Irreversible Oxidation of the Exosphere and Acceleration of the Biosphere Across the Archean-Paleoproterozoic Transition

Presenter: Jay Kaufman
When: April 25, 2011 11AM PDT

Around two and half billion years ago a harmonic convergence of tectonic, volcanic, oceanographic, atmospheric, and biological events resulted in the irreversible oxidation of Earth’s thin crust and surface environments. Lithological and geochemical evidence of this terrestrial metamorphosis – which stimulated global environmental, climatic, and biological innovations – is preserved in sedimentary archives sampled in outcrop and deep time drill cores from ancient continental fragments scattered about the globe. Recent time-series investigations of geochemical change in the shallow Archean and Paleoproterozoic oceans predict stepwise growth in atmospheric oxygen and ozone, the planetary sunscreen, and in seawater nitrate and sulfate, which sustain key microbial ecosystems. In this evolutionary seminar we will explore the possible sources and sinks of oxygen on the early Earth and the effect of its geologically sudden rise (coined by Dick Holland as the Great Oxidation Event or GOE) on weathering, climate, and the onset of a modern-style carbon cycle.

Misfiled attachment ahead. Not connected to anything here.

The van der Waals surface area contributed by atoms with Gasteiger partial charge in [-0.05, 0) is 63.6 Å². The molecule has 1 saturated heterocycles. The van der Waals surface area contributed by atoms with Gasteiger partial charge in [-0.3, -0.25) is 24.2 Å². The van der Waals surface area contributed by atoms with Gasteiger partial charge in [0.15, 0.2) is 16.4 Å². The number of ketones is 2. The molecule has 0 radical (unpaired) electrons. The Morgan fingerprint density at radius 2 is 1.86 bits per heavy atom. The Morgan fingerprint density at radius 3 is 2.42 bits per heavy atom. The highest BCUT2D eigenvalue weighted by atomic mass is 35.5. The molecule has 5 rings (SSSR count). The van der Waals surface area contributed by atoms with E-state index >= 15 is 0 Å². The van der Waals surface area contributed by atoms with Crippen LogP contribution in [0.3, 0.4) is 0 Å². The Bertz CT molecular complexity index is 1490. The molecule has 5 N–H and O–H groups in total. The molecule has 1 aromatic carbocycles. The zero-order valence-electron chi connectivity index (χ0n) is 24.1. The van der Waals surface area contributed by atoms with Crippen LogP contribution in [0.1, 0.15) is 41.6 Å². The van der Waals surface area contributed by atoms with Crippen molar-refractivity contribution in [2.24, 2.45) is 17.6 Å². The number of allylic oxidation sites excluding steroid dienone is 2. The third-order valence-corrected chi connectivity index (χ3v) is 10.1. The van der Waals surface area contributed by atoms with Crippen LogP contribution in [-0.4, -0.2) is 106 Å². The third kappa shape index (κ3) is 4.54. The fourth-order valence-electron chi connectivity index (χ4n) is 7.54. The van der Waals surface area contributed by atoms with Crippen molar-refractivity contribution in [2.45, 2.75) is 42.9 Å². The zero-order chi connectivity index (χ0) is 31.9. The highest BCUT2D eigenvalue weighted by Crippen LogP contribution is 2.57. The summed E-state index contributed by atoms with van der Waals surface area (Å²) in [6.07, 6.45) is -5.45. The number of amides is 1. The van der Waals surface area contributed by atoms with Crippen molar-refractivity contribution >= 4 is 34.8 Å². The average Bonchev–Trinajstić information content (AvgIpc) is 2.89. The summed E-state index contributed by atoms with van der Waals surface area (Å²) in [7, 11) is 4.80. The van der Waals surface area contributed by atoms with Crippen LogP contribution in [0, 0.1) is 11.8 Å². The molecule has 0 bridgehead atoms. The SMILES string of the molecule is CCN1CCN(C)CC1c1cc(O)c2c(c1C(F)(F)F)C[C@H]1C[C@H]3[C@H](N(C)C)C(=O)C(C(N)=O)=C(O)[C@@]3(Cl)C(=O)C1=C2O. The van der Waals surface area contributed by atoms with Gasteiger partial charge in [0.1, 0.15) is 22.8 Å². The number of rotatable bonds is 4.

NAI Director's Seminar Series

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